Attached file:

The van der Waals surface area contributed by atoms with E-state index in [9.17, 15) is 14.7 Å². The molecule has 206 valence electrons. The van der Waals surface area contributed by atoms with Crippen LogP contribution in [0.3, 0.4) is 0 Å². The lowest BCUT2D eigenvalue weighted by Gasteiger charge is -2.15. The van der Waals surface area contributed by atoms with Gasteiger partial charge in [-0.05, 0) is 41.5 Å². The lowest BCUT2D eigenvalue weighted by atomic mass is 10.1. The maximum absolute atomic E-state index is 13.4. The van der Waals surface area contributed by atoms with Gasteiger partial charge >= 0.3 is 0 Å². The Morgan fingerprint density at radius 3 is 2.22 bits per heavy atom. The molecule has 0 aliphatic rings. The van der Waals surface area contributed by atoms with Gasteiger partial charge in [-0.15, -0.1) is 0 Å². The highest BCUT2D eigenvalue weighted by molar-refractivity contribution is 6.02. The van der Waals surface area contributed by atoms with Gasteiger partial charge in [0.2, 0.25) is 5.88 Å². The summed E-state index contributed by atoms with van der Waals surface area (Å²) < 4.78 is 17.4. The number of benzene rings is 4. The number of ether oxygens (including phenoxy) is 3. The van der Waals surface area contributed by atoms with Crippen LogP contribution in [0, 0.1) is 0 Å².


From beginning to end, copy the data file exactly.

The van der Waals surface area contributed by atoms with E-state index in [9.17, 15) is 14.7 Å². The molecule has 206 valence electrons. The van der Waals surface area contributed by atoms with Crippen LogP contribution in [0.3, 0.4) is 0 Å². The lowest BCUT2D eigenvalue weighted by Gasteiger charge is -2.15. The van der Waals surface area contributed by atoms with Gasteiger partial charge in [-0.05, 0) is 41.5 Å². The lowest BCUT2D eigenvalue weighted by atomic mass is 10.1. The maximum absolute atomic E-state index is 13.4. The van der Waals surface area contributed by atoms with Gasteiger partial charge >= 0.3 is 0 Å². The Morgan fingerprint density at radius 3 is 2.22 bits per heavy atom. The molecule has 0 aliphatic rings. The van der Waals surface area contributed by atoms with Gasteiger partial charge in [-0.15, -0.1) is 0 Å². The highest BCUT2D eigenvalue weighted by molar-refractivity contribution is 6.02. The van der Waals surface area contributed by atoms with Gasteiger partial charge in [0.2, 0.25) is 5.88 Å². The summed E-state index contributed by atoms with van der Waals surface area (Å²) < 4.78 is 17.4. The number of benzene rings is 4. The number of ether oxygens (including phenoxy) is 3. The van der Waals surface area contributed by atoms with Crippen LogP contribution in [0, 0.1) is 0 Å².